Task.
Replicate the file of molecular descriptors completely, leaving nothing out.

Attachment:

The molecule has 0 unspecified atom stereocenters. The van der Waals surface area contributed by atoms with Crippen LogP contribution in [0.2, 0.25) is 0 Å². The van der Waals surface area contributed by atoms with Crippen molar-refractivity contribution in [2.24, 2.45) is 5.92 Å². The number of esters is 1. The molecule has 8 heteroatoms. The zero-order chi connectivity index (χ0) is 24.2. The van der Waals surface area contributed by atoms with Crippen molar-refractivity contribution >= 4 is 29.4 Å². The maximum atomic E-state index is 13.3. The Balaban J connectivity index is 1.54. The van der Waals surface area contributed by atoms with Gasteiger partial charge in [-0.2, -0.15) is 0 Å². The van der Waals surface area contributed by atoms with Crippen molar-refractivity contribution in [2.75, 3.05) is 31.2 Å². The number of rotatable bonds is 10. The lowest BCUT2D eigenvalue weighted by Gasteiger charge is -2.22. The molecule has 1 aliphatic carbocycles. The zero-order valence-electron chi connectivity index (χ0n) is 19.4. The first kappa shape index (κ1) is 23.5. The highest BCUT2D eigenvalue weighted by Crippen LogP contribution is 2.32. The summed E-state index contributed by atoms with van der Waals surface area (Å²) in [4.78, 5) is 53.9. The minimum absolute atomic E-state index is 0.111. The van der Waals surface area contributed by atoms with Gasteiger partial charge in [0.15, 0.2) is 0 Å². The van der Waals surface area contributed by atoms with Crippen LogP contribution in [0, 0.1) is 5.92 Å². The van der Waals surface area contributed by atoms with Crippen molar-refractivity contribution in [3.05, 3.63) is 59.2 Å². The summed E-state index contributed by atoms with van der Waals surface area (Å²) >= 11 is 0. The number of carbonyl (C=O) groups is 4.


The molecule has 0 unspecified atom stereocenters. The van der Waals surface area contributed by atoms with Crippen LogP contribution in [0.2, 0.25) is 0 Å². The van der Waals surface area contributed by atoms with Crippen molar-refractivity contribution in [2.24, 2.45) is 5.92 Å². The number of esters is 1. The molecule has 8 heteroatoms. The zero-order chi connectivity index (χ0) is 24.2. The van der Waals surface area contributed by atoms with Crippen molar-refractivity contribution >= 4 is 29.4 Å². The maximum atomic E-state index is 13.3. The Balaban J connectivity index is 1.54. The van der Waals surface area contributed by atoms with Gasteiger partial charge in [-0.2, -0.15) is 0 Å². The van der Waals surface area contributed by atoms with Crippen molar-refractivity contribution in [2.75, 3.05) is 31.2 Å². The number of rotatable bonds is 10. The lowest BCUT2D eigenvalue weighted by Gasteiger charge is -2.22. The molecule has 1 aliphatic carbocycles. The zero-order valence-electron chi connectivity index (χ0n) is 19.4. The first kappa shape index (κ1) is 23.5. The highest BCUT2D eigenvalue weighted by Crippen LogP contribution is 2.32. The summed E-state index contributed by atoms with van der Waals surface area (Å²) in [4.78, 5) is 53.9. The minimum absolute atomic E-state index is 0.111. The van der Waals surface area contributed by atoms with Gasteiger partial charge in [0.15, 0.2) is 0 Å². The van der Waals surface area contributed by atoms with Crippen LogP contribution in [0, 0.1) is 5.92 Å². The van der Waals surface area contributed by atoms with Crippen molar-refractivity contribution in [3.05, 3.63) is 59.2 Å². The summed E-state index contributed by atoms with van der Waals surface area (Å²) >= 11 is 0. The number of carbonyl (C=O) groups is 4.